An Interview with Ellen Snortland: “I Live, Breathe, Talk, Dream Gender Justice”admin2018-08-13T15:26:40-04:00
THE VFA PIONEER HISTORIES PROJECT
“I Live, Breathe, Talk, Dream Gender Justice”
I’m Ellen Snortland. I was active in the Women’s Movement primarily in California, although I participated in the Beijing conference, the United Nations Fourth World Conference, and I have traveled to the U.N. campus to participate in the NGO corollaries to the United Nations Commission on the Status of Women in the last two weeks of March several times.
I started in serious feminist activism as soon as I got out of college, which would be around 1972. I got involved because I was pissed off at the way I was treated. It was like I got involved because even when I was 5 and I was told I couldn’t do certain things because I wasn’t a boy, it was like “what?!” It didn’t make any sense. It was not logical.
What I Had Blamed Myself for was Really Systemic
I did get involved primarily however because of Robin Morgan’s book “Sisterhood Is Powerful” when I was 14. It was like mindblowing. I suddenly saw that what I had blamed myself for was really systemic and a legacy that was handed down from my parents because their parents and back and back and back and back, and that it would be up to me to revolutionize gender so I took that on personally.
Plus I saw Gloria Steinem and Florynce Kennedy speak in Billings Montana in 1971 and that really blew my mind. Those women? Whoa… they broke the mold, they were funny, they were kind, they were smart. And I thought – those two women they’re exactly who would like to be and my version obviously.
And they also warned that the mainstream would pit white women against black women. Gloria and Florynce were this team, that saw that this systemic injustice of sexism and racism were hand in hand. And in fact they were prescient and they saw this way before it happened — what was going to come down the pike — and they were talking about that in 1971.
I have been mostly independent and responding to clinic defense fund and clinic defense lines where I actually defended clinics. So I’ve been active with the Feminist Majority, I’ve been active with Planned Parenthood, not in any kind of official status but as a volunteer for the most part.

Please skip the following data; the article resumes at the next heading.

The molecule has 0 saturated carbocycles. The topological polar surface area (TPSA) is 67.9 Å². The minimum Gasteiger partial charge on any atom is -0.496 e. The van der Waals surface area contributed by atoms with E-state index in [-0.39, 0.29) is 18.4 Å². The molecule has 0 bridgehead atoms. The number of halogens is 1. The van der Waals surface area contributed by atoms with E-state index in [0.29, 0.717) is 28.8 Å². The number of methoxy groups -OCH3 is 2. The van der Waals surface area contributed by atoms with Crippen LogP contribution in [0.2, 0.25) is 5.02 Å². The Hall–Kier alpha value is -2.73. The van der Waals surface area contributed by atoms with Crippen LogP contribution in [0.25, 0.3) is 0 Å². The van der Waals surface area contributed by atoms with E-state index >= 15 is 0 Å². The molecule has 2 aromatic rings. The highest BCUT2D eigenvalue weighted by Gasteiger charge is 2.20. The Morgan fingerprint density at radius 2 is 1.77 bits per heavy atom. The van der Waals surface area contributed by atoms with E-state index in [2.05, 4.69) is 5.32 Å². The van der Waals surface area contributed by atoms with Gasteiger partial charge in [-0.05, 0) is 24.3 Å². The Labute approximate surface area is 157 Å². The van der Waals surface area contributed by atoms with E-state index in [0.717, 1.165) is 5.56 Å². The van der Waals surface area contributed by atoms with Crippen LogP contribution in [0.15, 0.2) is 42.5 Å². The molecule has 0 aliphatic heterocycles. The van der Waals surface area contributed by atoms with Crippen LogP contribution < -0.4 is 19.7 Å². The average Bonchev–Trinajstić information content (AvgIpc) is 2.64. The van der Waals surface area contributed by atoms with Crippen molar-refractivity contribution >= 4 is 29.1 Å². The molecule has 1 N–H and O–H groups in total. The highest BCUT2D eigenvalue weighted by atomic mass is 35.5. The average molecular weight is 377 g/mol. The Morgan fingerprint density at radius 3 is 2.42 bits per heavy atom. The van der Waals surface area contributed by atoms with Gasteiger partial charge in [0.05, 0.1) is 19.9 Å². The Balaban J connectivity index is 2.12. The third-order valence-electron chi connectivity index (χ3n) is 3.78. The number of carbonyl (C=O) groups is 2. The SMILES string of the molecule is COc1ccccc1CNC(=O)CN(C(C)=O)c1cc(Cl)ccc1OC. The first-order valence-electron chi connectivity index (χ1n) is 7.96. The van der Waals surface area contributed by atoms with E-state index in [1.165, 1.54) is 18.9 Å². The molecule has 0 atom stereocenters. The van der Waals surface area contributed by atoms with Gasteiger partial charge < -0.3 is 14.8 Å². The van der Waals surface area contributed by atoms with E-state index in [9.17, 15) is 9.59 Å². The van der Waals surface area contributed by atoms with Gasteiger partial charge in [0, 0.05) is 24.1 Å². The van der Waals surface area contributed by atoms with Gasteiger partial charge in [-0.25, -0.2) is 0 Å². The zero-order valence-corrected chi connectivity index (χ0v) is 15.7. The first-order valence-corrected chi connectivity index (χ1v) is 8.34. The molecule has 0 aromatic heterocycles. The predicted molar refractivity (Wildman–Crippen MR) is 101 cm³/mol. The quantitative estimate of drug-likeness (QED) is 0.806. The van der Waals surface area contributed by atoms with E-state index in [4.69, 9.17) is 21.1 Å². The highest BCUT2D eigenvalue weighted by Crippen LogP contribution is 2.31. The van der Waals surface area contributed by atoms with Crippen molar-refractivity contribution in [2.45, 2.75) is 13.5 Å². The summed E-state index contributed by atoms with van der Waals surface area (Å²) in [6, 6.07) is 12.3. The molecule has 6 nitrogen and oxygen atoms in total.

Where my real active feminism has come forward is with the United Nations Association and making sure that the empowerment of women was on our top priority list, far before most people were talking about that. I went to the UN Conference on Women in Beijing in 1995 and I’ve been active with the NGOs that are part of the U.N. system.
My Greatest Concern
What is of greatest concern to me is violence against women because we make so many assumptions about men being willing and/or able to guard and protect women which I think is such retro thinking. I’ve devoted my entire life to turning that idea upside down.
And I’ve studied enough women’s history to know that the argument against women doing anything has always been based in religion and/or biology. “Oh, women are small” and “women are weak and we need to depend on men” and it’s like … I don’t buy it. I don’t think so, although it doesn’t have to be either/or. Yeah, I’d like to change how men relate to women so they stop thinking that we’re easy marks and I’d like to teach women all over the world to set boundaries. And I think it’s – I think it’s feasible, I think it’s doable and that’s what my mission is all about.
If You Can’t Say No, You Can’t Really Say Yes
My book “Beauty Bites Beast” … I’m finishing a documentary also called “Beauty Bites Beast.” I’m traveling all over the world with my feminist husband talking about setting boundaries, setting boundaries. If you can’t say no, you can’t really say yes. And there are a lot of women who don’t have any kind of relationship with “No.” And rightly so. It’s not like they should, because I think they should change overnight. We raise girls — we raise women — we support women in being inconsequential, so that if a man or anyone (it can be a woman, too) crosses her boundaries, there are no consequences.
And the more power women have, the more there’s a consequence to trying to cross her boundaries — whether those are emotional boundaries, physical boundaries, verbal boundaries. And it’s not something that people just pick up. You’ve got to teach people how to set boundaries. It doesn’t just happen naturally, although yes it does. It’s a very complicated topic and I spent most of my intellectual life going into that.
I think one [of those “happenings”] was when we showed “Beauty Bites Beast” in Islamabad at the Islamic University. There was a woman in the front-most, center-most seat, veiled and completely revered as one of the most important intellectuals in Pakistan. And I was nervous. I didn’t know how she’d react to our movie and when it was done she stood up and she said, “This has been one of the most intellectually stimulating and spiritual and entertaining movies I’ve ever seen in my life.”
And that was a very high moment. I live … breathe … talk … dream … gender justice. I don’t separate my personal and my professional life. It’s who I am. Gender justice, equality, racial justice, equality. I can’t imagine not doing that until I’m six feet under, and might do that then, too — I don’t know.